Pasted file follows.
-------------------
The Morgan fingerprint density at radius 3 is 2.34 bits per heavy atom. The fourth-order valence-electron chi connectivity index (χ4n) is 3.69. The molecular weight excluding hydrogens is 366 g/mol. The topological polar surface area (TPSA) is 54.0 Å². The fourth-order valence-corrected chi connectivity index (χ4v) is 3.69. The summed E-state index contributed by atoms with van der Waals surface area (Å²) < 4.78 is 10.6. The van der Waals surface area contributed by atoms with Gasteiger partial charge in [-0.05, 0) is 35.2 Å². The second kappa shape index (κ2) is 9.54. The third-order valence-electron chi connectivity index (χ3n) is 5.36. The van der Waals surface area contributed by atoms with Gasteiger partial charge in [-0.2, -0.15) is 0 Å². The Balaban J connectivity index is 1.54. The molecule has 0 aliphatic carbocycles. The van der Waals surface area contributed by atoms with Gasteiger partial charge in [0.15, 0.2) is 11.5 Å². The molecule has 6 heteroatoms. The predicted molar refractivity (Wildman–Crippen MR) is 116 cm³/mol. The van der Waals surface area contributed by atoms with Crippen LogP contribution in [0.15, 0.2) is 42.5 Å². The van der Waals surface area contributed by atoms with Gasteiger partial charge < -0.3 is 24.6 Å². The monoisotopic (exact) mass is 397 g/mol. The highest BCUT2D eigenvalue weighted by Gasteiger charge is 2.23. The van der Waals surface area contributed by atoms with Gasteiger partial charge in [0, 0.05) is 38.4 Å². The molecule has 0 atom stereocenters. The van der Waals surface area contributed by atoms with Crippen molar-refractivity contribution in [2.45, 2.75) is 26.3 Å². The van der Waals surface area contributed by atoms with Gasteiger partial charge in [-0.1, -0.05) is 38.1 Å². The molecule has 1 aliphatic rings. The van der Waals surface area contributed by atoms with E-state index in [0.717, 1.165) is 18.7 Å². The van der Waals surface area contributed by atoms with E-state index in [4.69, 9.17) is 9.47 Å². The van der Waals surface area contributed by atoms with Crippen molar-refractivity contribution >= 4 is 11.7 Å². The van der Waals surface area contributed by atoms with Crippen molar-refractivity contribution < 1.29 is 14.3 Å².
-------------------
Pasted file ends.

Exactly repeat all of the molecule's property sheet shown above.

The Morgan fingerprint density at radius 3 is 2.34 bits per heavy atom. The fourth-order valence-electron chi connectivity index (χ4n) is 3.69. The molecular weight excluding hydrogens is 366 g/mol. The topological polar surface area (TPSA) is 54.0 Å². The fourth-order valence-corrected chi connectivity index (χ4v) is 3.69. The summed E-state index contributed by atoms with van der Waals surface area (Å²) < 4.78 is 10.6. The van der Waals surface area contributed by atoms with Gasteiger partial charge in [-0.05, 0) is 35.2 Å². The second kappa shape index (κ2) is 9.54. The third-order valence-electron chi connectivity index (χ3n) is 5.36. The van der Waals surface area contributed by atoms with Gasteiger partial charge in [-0.2, -0.15) is 0 Å². The Balaban J connectivity index is 1.54. The molecule has 0 aliphatic carbocycles. The van der Waals surface area contributed by atoms with Gasteiger partial charge in [0.15, 0.2) is 11.5 Å². The molecule has 6 heteroatoms. The predicted molar refractivity (Wildman–Crippen MR) is 116 cm³/mol. The van der Waals surface area contributed by atoms with Crippen LogP contribution in [0.15, 0.2) is 42.5 Å². The van der Waals surface area contributed by atoms with Gasteiger partial charge < -0.3 is 24.6 Å². The monoisotopic (exact) mass is 397 g/mol. The highest BCUT2D eigenvalue weighted by Gasteiger charge is 2.23. The van der Waals surface area contributed by atoms with Gasteiger partial charge in [0, 0.05) is 38.4 Å². The molecule has 0 atom stereocenters. The van der Waals surface area contributed by atoms with Crippen molar-refractivity contribution in [2.45, 2.75) is 26.3 Å². The van der Waals surface area contributed by atoms with Gasteiger partial charge in [-0.1, -0.05) is 38.1 Å². The molecule has 1 aliphatic rings. The van der Waals surface area contributed by atoms with E-state index in [0.717, 1.165) is 18.7 Å². The van der Waals surface area contributed by atoms with E-state index in [4.69, 9.17) is 9.47 Å². The van der Waals surface area contributed by atoms with Crippen molar-refractivity contribution >= 4 is 11.7 Å². The van der Waals surface area contributed by atoms with Crippen molar-refractivity contribution < 1.29 is 14.3 Å².